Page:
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  • View in gallery

    Temperature (solid lines) and humidity (dashed lines) profiles for 7 Jun (stratocumulus; black) and 3 Jun (cumulus; red).

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    Flight track and comparison of MERIS and POLIS for 7 Jun 2004.

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    As in Fig. 2, but for 26 May 2004.

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    As in Fig. 2, but for 3 Jun 2004.

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    As in Fig. 2, but for 11 Jun 2004.

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    Comparison of POLIS and MERIS cloud-top heights. Gray crosses mark cases with presence of cirrus clouds. The one-to-one line and the regression line are displayed in red and blue, respectively.

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Validation of MERIS Cloud-Top Pressure Using Airborne Lidar Measurements

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  • 1 Institut für Weltraumwissenschaften, Freie Universität Berlin, Berlin, Germany
  • | 2 Meteorologisches Institut, Ludwig-Maximilians-Universität München, Munich, Germany
  • | 3 Institut für Weltraumwissenschaften, Freie Universität Berlin, Berlin, Germany
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Abstract

The results of a validation of the European Space Agency’s (ESA) operational Medium-Resolution Imaging Spectrometer (MERIS) cloud-top pressure (CTP) product by airborne lidar measurements are presented. MERIS, mounted on the polar-orbiting ESA Environmental Satellite (ENVISAT), provides radiance measurements within the oxygen A absorption band around 761 nm. The exploitation of these data allows the retrieval of CTP. The validation flights were performed in the northeastern part of Germany between April and June 2004 and were temporally and spatially synchronized with the ENVISAT overpasses. The Cessna 207T of the Freie Universität Berlin was equipped with the portable lidar system (POLIS) of the Ludwig-Maximilians-Universität München and a GPS navigation system. The maximum flying altitude was around 3000 m; therefore, the validation measurements were limited to situations with low-level clouds only. The validation was done by comparing MERIS data and lidar data. The statistical analysis of the observations revealed a high accuracy of the MERIS CTP product for low-level clouds, apart from a slight systematic overestimation of cloud-top heights. The root-mean-square error was 249 m, with a bias of +232 m. In the average top height level of ∼2000 m, these values are commensurate to pressure values of 24 hPa (rmse) and −22 hPa (bias). Furthermore, this validation campaign revealed deficiencies of the MERIS cloud mask to detect small-scale broken clouds.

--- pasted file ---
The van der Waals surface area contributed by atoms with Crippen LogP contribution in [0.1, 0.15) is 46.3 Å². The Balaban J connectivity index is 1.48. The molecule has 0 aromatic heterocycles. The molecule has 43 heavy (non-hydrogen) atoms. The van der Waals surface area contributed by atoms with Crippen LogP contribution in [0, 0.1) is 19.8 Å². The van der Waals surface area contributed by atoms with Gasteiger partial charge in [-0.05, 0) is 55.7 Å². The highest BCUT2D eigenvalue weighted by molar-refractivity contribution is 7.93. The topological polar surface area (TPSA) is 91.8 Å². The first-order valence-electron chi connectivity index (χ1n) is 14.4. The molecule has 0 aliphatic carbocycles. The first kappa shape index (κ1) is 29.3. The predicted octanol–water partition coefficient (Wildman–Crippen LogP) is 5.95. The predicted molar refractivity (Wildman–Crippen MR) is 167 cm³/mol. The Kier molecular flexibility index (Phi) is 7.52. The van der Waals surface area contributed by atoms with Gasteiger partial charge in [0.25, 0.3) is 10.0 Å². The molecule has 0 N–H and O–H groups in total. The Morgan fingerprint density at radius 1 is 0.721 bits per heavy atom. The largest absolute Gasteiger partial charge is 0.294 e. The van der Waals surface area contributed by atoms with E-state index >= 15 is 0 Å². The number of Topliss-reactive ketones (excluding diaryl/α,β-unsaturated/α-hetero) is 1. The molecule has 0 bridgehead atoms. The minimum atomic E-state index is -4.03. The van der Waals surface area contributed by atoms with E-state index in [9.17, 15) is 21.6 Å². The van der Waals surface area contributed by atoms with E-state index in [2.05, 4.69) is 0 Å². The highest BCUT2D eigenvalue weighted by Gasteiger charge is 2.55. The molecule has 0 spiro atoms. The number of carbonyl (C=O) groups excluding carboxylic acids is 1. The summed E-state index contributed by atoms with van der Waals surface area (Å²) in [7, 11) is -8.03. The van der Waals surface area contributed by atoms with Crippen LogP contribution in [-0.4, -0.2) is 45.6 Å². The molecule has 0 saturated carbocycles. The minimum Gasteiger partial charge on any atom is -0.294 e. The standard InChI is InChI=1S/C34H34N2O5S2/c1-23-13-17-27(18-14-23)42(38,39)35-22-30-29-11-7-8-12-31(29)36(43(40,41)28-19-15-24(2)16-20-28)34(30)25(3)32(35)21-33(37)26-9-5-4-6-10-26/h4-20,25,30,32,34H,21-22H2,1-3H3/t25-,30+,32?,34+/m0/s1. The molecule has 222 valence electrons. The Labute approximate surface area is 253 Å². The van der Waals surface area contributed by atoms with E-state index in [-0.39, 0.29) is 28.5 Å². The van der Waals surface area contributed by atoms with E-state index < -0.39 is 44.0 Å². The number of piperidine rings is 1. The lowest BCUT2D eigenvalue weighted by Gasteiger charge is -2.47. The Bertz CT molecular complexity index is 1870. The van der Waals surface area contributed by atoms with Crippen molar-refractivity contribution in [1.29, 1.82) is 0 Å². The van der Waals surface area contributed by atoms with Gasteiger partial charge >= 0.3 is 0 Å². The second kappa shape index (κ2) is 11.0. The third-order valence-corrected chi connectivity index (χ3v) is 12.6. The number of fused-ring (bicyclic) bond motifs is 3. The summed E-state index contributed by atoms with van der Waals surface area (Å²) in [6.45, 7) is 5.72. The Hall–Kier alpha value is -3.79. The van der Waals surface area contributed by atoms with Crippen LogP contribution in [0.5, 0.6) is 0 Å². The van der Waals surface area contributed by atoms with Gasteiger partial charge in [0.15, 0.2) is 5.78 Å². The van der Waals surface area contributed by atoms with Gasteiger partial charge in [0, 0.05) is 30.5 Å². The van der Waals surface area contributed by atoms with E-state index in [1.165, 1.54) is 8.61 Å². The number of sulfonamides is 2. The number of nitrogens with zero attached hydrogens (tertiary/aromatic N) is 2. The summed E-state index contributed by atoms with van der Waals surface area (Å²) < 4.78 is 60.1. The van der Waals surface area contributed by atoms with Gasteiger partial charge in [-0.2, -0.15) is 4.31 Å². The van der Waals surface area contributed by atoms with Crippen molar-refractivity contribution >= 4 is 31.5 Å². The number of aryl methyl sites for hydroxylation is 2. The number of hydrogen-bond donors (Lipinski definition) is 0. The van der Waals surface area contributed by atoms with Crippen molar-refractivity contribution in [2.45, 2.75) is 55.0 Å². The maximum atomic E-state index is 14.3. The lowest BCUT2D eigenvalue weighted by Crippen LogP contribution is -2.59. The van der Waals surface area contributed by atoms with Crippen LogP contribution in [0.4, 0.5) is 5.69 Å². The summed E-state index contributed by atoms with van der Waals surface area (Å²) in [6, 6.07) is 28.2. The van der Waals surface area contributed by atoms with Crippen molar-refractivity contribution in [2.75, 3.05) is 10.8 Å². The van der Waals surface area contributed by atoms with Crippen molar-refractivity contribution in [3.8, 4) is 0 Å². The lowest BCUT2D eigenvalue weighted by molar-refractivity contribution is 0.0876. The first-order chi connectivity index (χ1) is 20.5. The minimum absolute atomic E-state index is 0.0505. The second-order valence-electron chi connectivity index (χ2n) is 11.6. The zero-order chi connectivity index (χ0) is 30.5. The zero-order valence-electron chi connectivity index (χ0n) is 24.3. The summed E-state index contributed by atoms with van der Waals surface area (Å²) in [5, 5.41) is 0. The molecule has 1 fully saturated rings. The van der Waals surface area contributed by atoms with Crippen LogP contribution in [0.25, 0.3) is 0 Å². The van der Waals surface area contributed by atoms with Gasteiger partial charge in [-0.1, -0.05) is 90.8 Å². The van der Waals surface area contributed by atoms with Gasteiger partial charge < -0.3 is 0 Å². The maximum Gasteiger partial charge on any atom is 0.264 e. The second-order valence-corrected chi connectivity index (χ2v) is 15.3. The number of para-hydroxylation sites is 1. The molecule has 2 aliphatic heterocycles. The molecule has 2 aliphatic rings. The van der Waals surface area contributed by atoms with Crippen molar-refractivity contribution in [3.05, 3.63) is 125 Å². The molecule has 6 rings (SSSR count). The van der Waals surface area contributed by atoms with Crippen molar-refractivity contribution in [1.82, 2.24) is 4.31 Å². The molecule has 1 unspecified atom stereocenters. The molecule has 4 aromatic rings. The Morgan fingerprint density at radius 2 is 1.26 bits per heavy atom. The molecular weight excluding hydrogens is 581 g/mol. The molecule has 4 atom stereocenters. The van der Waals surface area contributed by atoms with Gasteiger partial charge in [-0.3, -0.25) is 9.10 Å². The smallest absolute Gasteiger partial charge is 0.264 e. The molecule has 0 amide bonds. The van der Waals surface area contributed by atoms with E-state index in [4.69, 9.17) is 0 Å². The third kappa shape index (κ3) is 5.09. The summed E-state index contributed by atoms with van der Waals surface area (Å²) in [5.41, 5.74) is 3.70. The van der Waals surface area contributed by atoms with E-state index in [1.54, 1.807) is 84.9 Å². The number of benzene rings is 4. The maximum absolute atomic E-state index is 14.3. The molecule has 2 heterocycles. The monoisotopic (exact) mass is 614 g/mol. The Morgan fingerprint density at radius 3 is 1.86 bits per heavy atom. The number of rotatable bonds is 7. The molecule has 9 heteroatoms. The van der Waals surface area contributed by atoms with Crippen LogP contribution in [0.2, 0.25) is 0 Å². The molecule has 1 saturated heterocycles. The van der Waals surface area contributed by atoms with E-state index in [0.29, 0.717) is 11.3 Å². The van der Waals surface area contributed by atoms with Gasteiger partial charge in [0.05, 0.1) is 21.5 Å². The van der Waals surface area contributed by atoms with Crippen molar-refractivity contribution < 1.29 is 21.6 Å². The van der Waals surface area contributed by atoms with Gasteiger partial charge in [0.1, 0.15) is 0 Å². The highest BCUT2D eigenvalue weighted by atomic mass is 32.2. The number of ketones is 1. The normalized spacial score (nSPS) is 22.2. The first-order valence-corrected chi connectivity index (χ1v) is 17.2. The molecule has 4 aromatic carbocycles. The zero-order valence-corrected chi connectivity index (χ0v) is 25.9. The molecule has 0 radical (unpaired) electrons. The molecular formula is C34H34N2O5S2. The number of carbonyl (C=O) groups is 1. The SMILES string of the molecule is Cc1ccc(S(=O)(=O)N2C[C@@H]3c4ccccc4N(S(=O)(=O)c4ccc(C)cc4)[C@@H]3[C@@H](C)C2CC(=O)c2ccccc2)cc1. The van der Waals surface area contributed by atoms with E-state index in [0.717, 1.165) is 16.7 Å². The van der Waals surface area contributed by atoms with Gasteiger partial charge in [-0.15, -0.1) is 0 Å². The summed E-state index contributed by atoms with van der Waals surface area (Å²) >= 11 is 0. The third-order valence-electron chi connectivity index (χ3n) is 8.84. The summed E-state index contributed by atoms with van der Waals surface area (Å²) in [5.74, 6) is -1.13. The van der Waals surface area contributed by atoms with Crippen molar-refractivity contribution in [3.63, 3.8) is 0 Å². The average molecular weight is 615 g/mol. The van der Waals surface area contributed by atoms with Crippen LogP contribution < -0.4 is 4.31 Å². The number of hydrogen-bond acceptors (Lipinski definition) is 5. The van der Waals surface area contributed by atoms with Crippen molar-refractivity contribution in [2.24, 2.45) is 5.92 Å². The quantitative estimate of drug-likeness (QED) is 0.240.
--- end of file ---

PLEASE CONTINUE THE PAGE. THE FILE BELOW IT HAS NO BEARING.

Corresponding author address: Rasmus Lindstrot, Institut für Weltraumwissenschaften, Freie Universität Berlin, Carl-Heinrich-Becker-Weg 6-10, 12165 Berlin, Germany. Email: rasmus.lindstrot@wew.fu-berlin.de

Abstract

The results of a validation of the European Space Agency’s (ESA) operational Medium-Resolution Imaging Spectrometer (MERIS) cloud-top pressure (CTP) product by airborne lidar measurements are presented. MERIS, mounted on the polar-orbiting ESA Environmental Satellite (ENVISAT), provides radiance measurements within the oxygen A absorption band around 761 nm. The exploitation of these data allows the retrieval of CTP. The validation flights were performed in the northeastern part of Germany between April and June 2004 and were temporally and spatially synchronized with the ENVISAT overpasses. The Cessna 207T of the Freie Universität Berlin was equipped with the portable lidar system (POLIS) of the Ludwig-Maximilians-Universität München and a GPS navigation system. The maximum flying altitude was around 3000 m; therefore, the validation measurements were limited to situations with low-level clouds only. The validation was done by comparing MERIS data and lidar data. The statistical analysis of the observations revealed a high accuracy of the MERIS CTP product for low-level clouds, apart from a slight systematic overestimation of cloud-top heights. The root-mean-square error was 249 m, with a bias of +232 m. In the average top height level of ∼2000 m, these values are commensurate to pressure values of 24 hPa (rmse) and −22 hPa (bias). Furthermore, this validation campaign revealed deficiencies of the MERIS cloud mask to detect small-scale broken clouds.

Corresponding author address: Rasmus Lindstrot, Institut für Weltraumwissenschaften, Freie Universität Berlin, Carl-Heinrich-Becker-Weg 6-10, 12165 Berlin, Germany. Email: rasmus.lindstrot@wew.fu-berlin.de

1. Introduction

Clouds and their physical properties like top height, droplet size, and droplet distribution as well as optical thickness and geometrical thickness play a dominant role in the energy budget of the earth. However, the interactions between clouds and radiation are represented inadequately within current climate models—in part because of an insufficient understanding of the cloud–radiation interaction and the insufficient data basis available for the validation of the models (Houghton et al. 2001). It is therefore an important task for the remote sensing community to provide this information with a sufficient spatial and temporal resolution.